British television production went on an indefinite hiatus in the middle of March as the United Kingdom went into lockdown amid the coronavirus pandemic. The UK is set reevaluate its lockdown measures by May 7, but the production suspension has the BBC worried about an eventual lack of new programming. Should the production of television shows continue to be suspended, the BBC will face giant programming gaps that it might not be able to afford.
During a virtual discussion at the Edinburgh Television Festival, BBC head of drama commissioning Piers Wenger said the company is considering a drastic idea to get television production up and running by quarantining entire casts and crews together (via The Guardian). Wenger said crew quarantines would allow “actors to interact in the same space” without the health risks of members coming and going from set.
The Guardian reports: “Wenger accepted that asking high-profile stars to spend even longer on set would add a substantial amount to the cost of making a program but suggested it could be one of the only ways to get new shows made if social distancing rules are in place for the rest of the year.”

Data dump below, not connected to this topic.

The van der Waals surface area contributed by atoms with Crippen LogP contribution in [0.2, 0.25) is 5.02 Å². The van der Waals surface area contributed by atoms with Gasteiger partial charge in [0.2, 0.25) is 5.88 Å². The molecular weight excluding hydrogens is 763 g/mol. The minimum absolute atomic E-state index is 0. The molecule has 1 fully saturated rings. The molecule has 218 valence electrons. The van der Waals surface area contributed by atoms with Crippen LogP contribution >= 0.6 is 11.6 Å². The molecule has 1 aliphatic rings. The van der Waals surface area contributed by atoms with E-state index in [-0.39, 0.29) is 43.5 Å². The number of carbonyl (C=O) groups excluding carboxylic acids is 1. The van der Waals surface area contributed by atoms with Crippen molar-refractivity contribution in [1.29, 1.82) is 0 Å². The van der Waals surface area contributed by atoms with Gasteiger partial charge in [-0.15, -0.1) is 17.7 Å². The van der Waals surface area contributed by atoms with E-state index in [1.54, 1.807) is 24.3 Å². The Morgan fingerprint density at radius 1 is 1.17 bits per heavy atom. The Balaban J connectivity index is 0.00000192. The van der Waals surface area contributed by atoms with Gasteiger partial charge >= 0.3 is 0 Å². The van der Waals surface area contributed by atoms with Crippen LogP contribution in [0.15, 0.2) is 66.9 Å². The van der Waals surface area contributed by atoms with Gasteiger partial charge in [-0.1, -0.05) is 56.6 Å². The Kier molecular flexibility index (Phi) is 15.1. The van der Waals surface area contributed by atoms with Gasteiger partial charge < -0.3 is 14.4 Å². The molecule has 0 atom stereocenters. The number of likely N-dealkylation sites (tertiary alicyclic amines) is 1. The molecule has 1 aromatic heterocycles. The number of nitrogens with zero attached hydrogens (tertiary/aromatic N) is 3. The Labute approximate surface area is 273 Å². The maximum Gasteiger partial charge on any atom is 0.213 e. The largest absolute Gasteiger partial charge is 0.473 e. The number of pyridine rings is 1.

A BBC representative shared a quote from Wenger from the Edinburgh YouTube session with IndieWire: “If social distancing continues for a year, we are definitely going to want to start making new drama in that time. Are we going to look at quarantining actors and crew in order to allow actors to interact in the same space? Who knows.”
The BBC is also looking at ways new television episodes can be filmed while adhering to social distancing rules. “There are ways of cheating, actors being close enough together to act in a scene,” Wenger said, noting the Australian television series “Neighbours” has been “experimenting with different ways of shooting while social distancing is in place.”
Charlotte Moore, BBC director of content, said a shift to programs made on Zoom and video conference calls won’t be a solution to the problem as viewers are “yearning for more substantive and slick programs.” The executive said, “We’re very keen not everything is made on Zoom. At the moment people are enjoying ‘we’re all in it together’ and seeing inside everyone’s house. But there’s also a massive appetite for all the massive flashy shows.”
The BBC has already reduced the number of episodes airing weekly for certain programs so that they can be saved and spread out over a longer period of time to fill expected programming gaps. Such is the case with the hit show “EastEnders.”